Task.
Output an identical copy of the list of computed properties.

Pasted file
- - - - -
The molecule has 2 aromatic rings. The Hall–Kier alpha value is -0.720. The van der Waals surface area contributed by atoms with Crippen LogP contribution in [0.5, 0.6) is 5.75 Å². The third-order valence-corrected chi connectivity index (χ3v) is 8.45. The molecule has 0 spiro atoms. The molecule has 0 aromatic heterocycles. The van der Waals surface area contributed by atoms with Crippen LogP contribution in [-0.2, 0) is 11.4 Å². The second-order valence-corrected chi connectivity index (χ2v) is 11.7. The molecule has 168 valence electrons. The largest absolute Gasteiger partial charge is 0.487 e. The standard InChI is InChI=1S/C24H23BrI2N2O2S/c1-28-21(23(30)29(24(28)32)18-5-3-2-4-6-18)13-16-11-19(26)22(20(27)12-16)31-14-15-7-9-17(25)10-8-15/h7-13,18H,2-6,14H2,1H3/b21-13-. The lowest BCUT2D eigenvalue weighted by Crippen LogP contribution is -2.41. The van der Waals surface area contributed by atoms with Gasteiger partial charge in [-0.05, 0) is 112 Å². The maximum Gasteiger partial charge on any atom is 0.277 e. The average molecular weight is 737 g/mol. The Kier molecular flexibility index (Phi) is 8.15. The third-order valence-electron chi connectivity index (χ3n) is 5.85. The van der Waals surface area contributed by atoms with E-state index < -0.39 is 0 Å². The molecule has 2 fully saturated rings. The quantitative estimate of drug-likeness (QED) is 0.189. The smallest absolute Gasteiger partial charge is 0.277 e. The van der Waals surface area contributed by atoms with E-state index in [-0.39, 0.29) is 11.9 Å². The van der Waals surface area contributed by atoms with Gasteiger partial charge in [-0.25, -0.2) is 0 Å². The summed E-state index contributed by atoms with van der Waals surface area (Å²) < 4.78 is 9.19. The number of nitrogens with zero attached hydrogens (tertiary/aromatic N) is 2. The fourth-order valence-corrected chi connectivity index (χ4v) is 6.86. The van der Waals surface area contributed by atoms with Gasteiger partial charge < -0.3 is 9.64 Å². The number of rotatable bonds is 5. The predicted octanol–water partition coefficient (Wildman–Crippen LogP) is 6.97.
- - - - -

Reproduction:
The molecule has 2 aromatic rings. The Hall–Kier alpha value is -0.720. The van der Waals surface area contributed by atoms with Crippen LogP contribution in [0.5, 0.6) is 5.75 Å². The third-order valence-corrected chi connectivity index (χ3v) is 8.45. The molecule has 0 spiro atoms. The molecule has 0 aromatic heterocycles. The van der Waals surface area contributed by atoms with Crippen LogP contribution in [-0.2, 0) is 11.4 Å². The second-order valence-corrected chi connectivity index (χ2v) is 11.7. The molecule has 168 valence electrons. The largest absolute Gasteiger partial charge is 0.487 e. The standard InChI is InChI=1S/C24H23BrI2N2O2S/c1-28-21(23(30)29(24(28)32)18-5-3-2-4-6-18)13-16-11-19(26)22(20(27)12-16)31-14-15-7-9-17(25)10-8-15/h7-13,18H,2-6,14H2,1H3/b21-13-. The lowest BCUT2D eigenvalue weighted by Crippen LogP contribution is -2.41. The van der Waals surface area contributed by atoms with Gasteiger partial charge in [-0.05, 0) is 112 Å². The maximum Gasteiger partial charge on any atom is 0.277 e. The average molecular weight is 737 g/mol. The Kier molecular flexibility index (Phi) is 8.15. The third-order valence-electron chi connectivity index (χ3n) is 5.85. The van der Waals surface area contributed by atoms with E-state index < -0.39 is 0 Å². The molecule has 2 fully saturated rings. The quantitative estimate of drug-likeness (QED) is 0.189. The smallest absolute Gasteiger partial charge is 0.277 e. The van der Waals surface area contributed by atoms with E-state index in [-0.39, 0.29) is 11.9 Å². The van der Waals surface area contributed by atoms with Gasteiger partial charge in [-0.25, -0.2) is 0 Å². The summed E-state index contributed by atoms with van der Waals surface area (Å²) < 4.78 is 9.19. The number of nitrogens with zero attached hydrogens (tertiary/aromatic N) is 2. The fourth-order valence-corrected chi connectivity index (χ4v) is 6.86. The van der Waals surface area contributed by atoms with Gasteiger partial charge < -0.3 is 9.64 Å². The number of rotatable bonds is 5. The predicted octanol–water partition coefficient (Wildman–Crippen LogP) is 6.97.